To Capture the Moon

I often see the most beautiful and intriguing things while confined to a bus or car. It frustrates me because I want to sink a strong picture of what I see into my mind. I want to taste it, smell it, hold it, own it- to be able to call it up in all its sensory details at my whim. But there’s always a pane of glass between me and the object I want to possess- a reflection of yearning in my eyes and of the bus interior painted over the outside scene.

Earlier tonight, on a the grueling return bus ride from two short stops in Tuscany wine towns and one longer stop at a villa, I bent down to retrieve a pen I had dropped to the bus floor and on my rise upwards the moon captured my vision. It had been hidden behind plastic that was pulled down to shade the bus driver’s eyes from the white Tuscan sun. But there it was from my new point of view- a painted moon of brilliant golden pink. The moon possessed an inner brilliance I wanted to capture; an otherworldly sheen that I have only experienced when seeing the gilded halos of Fra Fillipo Lippi’s paintings. My hands automatically twitched towards my camera, but I quickly remembered that a pane of glass sheltered by a plastic blind was between me and my moon. Eagerly, I noticed that the road ahead curved slowly away from the moon, and I waited with head bent down and eyes locked on the moon until the bus began to curve and the moon appeared in my window. I scooted over to the window then, almost pressing my face up against streaks of sun lotion smudged against glass.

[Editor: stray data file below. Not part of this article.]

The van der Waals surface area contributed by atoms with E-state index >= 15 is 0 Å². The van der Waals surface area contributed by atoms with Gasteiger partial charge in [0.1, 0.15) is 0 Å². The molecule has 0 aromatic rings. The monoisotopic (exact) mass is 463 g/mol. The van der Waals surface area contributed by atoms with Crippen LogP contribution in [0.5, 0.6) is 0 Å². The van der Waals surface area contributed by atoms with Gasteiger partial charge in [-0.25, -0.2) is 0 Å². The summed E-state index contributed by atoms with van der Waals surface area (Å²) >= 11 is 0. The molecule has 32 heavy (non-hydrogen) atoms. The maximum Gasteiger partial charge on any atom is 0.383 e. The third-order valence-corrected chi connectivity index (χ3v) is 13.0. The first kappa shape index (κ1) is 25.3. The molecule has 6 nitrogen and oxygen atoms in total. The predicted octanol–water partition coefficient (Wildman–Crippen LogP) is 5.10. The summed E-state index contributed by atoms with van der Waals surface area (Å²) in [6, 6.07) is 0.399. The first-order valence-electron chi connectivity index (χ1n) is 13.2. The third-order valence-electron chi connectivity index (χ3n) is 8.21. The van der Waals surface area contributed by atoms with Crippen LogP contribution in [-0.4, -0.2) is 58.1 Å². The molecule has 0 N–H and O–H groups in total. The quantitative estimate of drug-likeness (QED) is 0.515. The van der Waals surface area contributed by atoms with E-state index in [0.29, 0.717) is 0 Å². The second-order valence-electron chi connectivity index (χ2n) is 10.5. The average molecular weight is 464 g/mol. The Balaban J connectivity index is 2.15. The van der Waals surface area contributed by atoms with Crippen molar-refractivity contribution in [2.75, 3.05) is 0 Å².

I wanted that moon. I wanted it’s colors on film, on paint, in whatever way possible. I didn’t care how I captured it, but I wanted it. I wanted to crush pearls and gold leaf together and mix them with pale pink pigments that I would swirl into a spiral-stroked circle on a canvas painted purple. I wanted the bus to stop, to run across the freeway and dive into the waist-high fields with a professional camera and tripod.

But when the moon passed over the Tuscany wheat fields and over barns and old villas painted with the dry earth tones of Italy, I knew that it would be just another flat paint on canvas; just another inspirational photograph hung in a dentist’s office with christian verse typed in fake calligraphic font below.